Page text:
The measure of food content’s success can be seen in its adoption as a growth strategy by the big online publishers. Food has always played a central part in traditional publishing content of course; all the big newspapers have food supplements and we lap up restaurant reviews and recipe pages in print publications. But social media and the growth of affordable video marketing has given food content a rocket-fuelled boost in recent years. Buzzfeed’s popular Tasty food channel to which 1 in 6 people in the UK subscribe, and the New York Times’ recent foray into discerning digital food content are hugely successful examples of this.
And the stats speak for themselves. Views of food-related content on YouTube are increasing 170% year on year (Tubular Insights). Food is in the top 10 categories of content that generate most engagement, and amongst Millennials, the popularity of food content is massive (a whopping 70% of food-related views are in this demographic). Food is therefore proving to be one of the most successfully visually appealing, emotive and shareable subjects in digital marketing. If seeing it makes your audience want to eat it – and social media can direct consumers directly to your business website – food and drink brands have some amazing opportunities to grow their businesses with cleverly targeted video content.
Here are some of the ways food and drink brands can capitalise on video marketing for growth (and there’s a lot more to it than just enticing recipe videos):
Social Media Advertising.
Video content generates the highest engagement of all online advertising. It is estimated that 92% of mobile video viewers share them with other people (Hubspot). Users expect high-quality production values and great entertainment though to keep them watching. YouTube stats show that users skip ads on average after 5 seconds of watching so it’s important to grab the attention quickly. If you can pull it off, a well-made online food advert is so shareable on social media that it can go viral. KFC has just released 3 online videos using their infamous gravy to make cocktails, piggybacking on the niche cultural trend of ‘stocktails’ – whilst being quirky enough to pique the viewer’s interest. With over 270K views in a week, the ads are proving capable of cutting through the social media noise and creating some buzz.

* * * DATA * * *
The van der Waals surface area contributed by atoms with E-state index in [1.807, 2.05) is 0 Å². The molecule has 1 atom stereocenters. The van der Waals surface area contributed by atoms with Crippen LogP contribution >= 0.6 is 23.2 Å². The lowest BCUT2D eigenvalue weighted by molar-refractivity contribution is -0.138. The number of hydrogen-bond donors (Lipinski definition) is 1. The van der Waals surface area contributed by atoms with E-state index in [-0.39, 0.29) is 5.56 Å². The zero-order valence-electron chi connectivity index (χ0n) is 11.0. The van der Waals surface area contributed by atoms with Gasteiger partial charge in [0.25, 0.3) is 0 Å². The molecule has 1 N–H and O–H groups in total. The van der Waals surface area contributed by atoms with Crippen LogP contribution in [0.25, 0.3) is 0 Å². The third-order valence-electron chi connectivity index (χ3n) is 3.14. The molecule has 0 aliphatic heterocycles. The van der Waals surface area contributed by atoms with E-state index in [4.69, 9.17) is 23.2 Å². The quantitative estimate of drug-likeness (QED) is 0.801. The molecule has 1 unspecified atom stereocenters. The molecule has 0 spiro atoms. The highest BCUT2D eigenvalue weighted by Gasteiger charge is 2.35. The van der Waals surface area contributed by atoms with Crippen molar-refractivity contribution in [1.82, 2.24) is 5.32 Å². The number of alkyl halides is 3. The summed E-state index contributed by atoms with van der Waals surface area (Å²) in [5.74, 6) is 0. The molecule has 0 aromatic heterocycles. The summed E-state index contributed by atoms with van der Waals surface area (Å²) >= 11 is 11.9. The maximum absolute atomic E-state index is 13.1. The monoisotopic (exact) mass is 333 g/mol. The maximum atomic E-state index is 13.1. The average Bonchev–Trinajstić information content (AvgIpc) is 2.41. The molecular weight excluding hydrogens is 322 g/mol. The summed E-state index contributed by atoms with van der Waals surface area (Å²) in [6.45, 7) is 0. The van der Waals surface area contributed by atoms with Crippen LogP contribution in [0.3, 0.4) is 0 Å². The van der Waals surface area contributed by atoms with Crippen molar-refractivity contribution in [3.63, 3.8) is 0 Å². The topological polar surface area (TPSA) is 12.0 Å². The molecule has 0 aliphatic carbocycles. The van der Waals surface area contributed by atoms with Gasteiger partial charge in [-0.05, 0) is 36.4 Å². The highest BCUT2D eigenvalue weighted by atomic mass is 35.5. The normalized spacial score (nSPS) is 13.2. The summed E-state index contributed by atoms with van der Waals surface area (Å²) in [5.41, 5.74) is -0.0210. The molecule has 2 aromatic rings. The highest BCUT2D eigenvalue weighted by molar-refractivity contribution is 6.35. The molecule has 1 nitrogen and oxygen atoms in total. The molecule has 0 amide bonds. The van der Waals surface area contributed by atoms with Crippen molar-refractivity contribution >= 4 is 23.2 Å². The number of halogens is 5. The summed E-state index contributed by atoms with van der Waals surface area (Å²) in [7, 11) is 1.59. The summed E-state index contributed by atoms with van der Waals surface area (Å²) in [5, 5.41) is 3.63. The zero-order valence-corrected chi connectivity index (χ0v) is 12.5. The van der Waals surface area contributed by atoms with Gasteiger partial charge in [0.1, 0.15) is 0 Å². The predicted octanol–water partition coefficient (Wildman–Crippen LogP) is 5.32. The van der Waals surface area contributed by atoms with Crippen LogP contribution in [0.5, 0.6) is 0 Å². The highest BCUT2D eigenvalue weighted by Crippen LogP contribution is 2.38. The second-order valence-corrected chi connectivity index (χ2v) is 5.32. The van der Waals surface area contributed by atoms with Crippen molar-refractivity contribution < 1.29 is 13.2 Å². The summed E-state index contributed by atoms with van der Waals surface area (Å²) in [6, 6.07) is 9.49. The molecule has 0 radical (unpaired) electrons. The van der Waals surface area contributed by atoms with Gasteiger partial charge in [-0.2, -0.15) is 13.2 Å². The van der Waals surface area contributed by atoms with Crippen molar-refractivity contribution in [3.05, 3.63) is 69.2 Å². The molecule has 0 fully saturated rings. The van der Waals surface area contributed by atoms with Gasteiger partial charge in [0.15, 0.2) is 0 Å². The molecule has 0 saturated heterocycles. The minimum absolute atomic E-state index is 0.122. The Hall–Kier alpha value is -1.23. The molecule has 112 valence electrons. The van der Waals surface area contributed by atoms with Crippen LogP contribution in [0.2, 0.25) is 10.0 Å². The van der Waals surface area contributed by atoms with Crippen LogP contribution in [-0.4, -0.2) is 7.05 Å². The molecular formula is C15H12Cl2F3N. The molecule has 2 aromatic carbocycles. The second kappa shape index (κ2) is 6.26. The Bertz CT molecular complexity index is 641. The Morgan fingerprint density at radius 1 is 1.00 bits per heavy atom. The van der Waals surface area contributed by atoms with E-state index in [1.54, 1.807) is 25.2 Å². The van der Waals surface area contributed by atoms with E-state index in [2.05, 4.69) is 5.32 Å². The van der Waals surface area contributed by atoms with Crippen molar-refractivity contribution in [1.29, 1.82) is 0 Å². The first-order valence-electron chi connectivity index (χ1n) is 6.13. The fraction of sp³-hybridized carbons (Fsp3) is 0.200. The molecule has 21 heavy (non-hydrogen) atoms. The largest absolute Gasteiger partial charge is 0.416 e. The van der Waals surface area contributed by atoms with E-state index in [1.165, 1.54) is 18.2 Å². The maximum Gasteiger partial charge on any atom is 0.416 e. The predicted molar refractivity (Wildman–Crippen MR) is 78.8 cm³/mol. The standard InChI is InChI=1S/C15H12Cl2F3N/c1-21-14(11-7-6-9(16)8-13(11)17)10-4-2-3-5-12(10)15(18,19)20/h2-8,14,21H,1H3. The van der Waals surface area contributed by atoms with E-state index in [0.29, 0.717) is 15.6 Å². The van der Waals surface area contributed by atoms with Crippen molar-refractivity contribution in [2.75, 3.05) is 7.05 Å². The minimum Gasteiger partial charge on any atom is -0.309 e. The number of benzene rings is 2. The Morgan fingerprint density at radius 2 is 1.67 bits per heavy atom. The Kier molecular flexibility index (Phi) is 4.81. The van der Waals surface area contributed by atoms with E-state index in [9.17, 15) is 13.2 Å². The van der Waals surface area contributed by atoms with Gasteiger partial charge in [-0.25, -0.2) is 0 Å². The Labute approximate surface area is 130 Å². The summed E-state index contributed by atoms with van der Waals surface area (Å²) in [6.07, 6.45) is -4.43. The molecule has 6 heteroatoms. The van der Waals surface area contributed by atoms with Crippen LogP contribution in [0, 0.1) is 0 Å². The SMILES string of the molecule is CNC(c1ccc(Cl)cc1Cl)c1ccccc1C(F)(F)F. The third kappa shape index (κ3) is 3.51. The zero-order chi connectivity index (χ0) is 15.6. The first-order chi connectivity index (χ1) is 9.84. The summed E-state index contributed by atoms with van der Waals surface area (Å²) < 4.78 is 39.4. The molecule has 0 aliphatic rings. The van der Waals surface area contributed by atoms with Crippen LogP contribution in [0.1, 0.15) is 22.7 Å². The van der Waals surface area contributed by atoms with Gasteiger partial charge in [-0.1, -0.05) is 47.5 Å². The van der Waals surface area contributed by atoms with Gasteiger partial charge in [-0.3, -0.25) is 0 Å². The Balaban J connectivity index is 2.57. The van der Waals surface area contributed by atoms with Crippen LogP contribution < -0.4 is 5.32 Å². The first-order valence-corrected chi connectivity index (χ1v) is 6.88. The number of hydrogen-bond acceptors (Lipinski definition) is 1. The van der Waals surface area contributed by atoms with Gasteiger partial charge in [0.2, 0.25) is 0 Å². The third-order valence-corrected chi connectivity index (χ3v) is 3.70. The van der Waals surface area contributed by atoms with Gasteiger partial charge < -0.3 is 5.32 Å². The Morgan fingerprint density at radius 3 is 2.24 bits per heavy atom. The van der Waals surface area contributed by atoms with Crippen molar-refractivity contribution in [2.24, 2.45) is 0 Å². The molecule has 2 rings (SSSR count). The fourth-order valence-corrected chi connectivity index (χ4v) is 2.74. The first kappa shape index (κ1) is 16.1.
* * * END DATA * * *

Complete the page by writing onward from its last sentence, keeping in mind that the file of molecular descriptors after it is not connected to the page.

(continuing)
Social media advertising is also brilliant for targeting your specific market through campaigns on individual social media platforms. Kids’ sweet brand Sour Patch Kids carried out a successful video campaign on Snapchat by collaborating with a popular YouTube influencer to record ‘sour then sweet’ prank videos and then utilising live video to have conversations with fans and consumers. The high-energy, fun and young social media app was the perfect platform for connecting with the brand’s potential teenage audience and Sour Patch Kids gained 120,000 Snapchat followers during the campaign. Utilising more online video content also contributed to their growth in sales by $30 million between 2014 and 2015.